For some reason, this song reminds me of South Border’s “Wherever You Are.”, and that’s not even a knock to it. I like how low key the song was. Save for some unnecessary runs, Jed Madela was restrained and heartfelt. It’s one of those songs that I think grows better with you after repeated listens because it’s surprisingly simple, direct, and effective. The music video’s okay too. Love that overflowing pouring of wine shot even if that “fight scene” was kinda out of place technical wise. I think this has the potential to be a sleeper hit?
Song: 4/5 | Music Video: 2.5/5
“MAHAL KITA PERO”
Interpreter: Janella Salvador
Words & Music by Melchora Mabilog
Arranged & Produced by Jack Rufo
Music video: San Beda College Alabang
There’s something odd about the song that I can’t quite put my finger on. No doubt it is catchy, but I still can’t figure out which. The beat’s a little bit odd, I think? Sure it’s a semi upbeat song, but I think it would have fared better in a faster tempo perhaps. Or maybe it was the oddly “Ayaw ni (insert relative here)…” part which sounded out of place and totally forced. It’s like the way the lines were divided was awkward to hear. The video’s cute though, and Janella Salvador was fitting interpreter to put some “youth” spin in it with her vocals. But I guess it’s one where the song lives up to the title. The song has the potential pero…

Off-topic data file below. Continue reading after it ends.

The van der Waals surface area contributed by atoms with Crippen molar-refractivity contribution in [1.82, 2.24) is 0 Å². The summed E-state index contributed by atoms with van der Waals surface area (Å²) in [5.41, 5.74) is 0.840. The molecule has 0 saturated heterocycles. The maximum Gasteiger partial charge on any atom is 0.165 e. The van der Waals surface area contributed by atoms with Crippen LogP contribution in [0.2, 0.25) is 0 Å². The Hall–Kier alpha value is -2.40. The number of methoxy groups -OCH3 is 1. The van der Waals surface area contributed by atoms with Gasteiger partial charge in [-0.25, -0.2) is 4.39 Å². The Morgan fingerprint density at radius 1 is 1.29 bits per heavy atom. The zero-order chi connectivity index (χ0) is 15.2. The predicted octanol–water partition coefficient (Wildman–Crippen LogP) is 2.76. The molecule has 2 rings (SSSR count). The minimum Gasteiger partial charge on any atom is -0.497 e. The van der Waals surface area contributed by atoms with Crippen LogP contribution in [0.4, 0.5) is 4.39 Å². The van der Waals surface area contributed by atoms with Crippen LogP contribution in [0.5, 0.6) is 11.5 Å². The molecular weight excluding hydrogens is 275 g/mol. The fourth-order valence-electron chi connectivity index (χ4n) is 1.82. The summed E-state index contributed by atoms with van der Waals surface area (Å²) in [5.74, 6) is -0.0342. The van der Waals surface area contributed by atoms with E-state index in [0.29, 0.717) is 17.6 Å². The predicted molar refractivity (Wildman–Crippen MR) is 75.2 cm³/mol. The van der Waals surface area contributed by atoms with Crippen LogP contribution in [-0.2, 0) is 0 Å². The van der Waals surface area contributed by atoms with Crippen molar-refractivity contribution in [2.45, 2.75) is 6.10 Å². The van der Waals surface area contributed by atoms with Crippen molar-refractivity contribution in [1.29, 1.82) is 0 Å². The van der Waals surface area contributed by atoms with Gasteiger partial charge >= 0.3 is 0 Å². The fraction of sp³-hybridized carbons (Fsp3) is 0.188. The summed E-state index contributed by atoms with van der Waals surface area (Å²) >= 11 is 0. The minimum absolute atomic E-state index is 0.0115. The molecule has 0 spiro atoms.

Song: 2.5/5 | Music Video: 3/5
“MAHAL KO O MAHAL AKO”
Interpreter: KZ Tandingan
Words & Music by: Edwin Marollano
Arranged & Produced by Edwin Marollano
Music video: San Sebastian College-Recoletos
After last year’s “Scared to Death“, which was definitely one of my favorites from prior year’s batch, KZ Tandingan offered a different one this year taking on a song about someone confused whether to choose the person of his dreams who doesn’t have the same affection for him or the other person who loves him even if that wasn’t his ideal one. The beat ‘s reminiscent of that OPM song “Kabit“, and since that one’s a videoke staple of mine, I actually like this one a lot. It’s catchy, it’s quite different, and it has that relate-ability factor. The music video had some good ideas (like that shadow thing), though the final output wasn’t as polished, but I’d still give them props.
Song: 4/5 | Music Video: 2.5/5
“PARE, MAHAL MO RAW AKO”
Interpreter: Michael Pangilinan
Words & Music by: Joven Tan
Arranged & Produced by: Paulo Zarate Recorded by: Jan Levi Sanchez
Music video: University of the Philippines
This one is quite interesting, as I think it caters to a special niche. Not to be confused with the hilarity of “This Guy’s in Love with You, Pare“, this is a serious take on a one way love between two guy friends. The song’s meant to be a love letter/reply answer of the straight man to his gay best friend who’s in love with him. I don’t know if I’m totally comfortable with the idea of singling out the guys in this particular song (when it could have been more universally appealing by leaving “Pare” behind), but I appreciate the earnest honesty of what the song wants to say. UP continues its trend of “equality” this year by being assigned to this song fitting a whole storyline in a four minute video with lavish background to boot.
Song: 3.5/5 | Music Video: 4/5
Interpreter: Marion Aunor feat. Rizza Cabrera & Seed Bunye
Words & Music by: Jungee Marcelo
Arranged & Produced by Jungee Marcelo
Music video: Mapua Institute of Technology